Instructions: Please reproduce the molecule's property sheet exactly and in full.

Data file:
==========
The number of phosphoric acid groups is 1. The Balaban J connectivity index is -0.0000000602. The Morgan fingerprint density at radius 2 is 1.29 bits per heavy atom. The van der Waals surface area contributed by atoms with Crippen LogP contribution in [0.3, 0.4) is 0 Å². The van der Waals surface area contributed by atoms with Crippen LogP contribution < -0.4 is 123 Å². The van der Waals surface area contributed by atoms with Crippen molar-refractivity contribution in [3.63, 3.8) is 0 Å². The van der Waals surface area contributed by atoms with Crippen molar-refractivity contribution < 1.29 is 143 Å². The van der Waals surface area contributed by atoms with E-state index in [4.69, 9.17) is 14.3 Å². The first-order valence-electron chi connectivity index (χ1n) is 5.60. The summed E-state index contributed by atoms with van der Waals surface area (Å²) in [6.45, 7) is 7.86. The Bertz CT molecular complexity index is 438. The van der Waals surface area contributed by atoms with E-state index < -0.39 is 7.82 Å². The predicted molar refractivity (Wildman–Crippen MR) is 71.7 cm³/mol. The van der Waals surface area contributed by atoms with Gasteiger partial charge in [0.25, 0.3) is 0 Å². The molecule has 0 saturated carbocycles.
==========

The number of phosphoric acid groups is 1. The Balaban J connectivity index is -0.0000000602. The Morgan fingerprint density at radius 2 is 1.29 bits per heavy atom. The van der Waals surface area contributed by atoms with Crippen LogP contribution in [0.3, 0.4) is 0 Å². The van der Waals surface area contributed by atoms with Crippen LogP contribution < -0.4 is 123 Å². The van der Waals surface area contributed by atoms with Crippen molar-refractivity contribution in [3.63, 3.8) is 0 Å². The van der Waals surface area contributed by atoms with Crippen molar-refractivity contribution < 1.29 is 143 Å². The van der Waals surface area contributed by atoms with E-state index in [4.69, 9.17) is 14.3 Å². The first-order valence-electron chi connectivity index (χ1n) is 5.60. The summed E-state index contributed by atoms with van der Waals surface area (Å²) in [6.45, 7) is 7.86. The Bertz CT molecular complexity index is 438. The van der Waals surface area contributed by atoms with E-state index < -0.39 is 7.82 Å². The predicted molar refractivity (Wildman–Crippen MR) is 71.7 cm³/mol. The van der Waals surface area contributed by atoms with Gasteiger partial charge in [0.25, 0.3) is 0 Å². The molecule has 0 saturated carbocycles.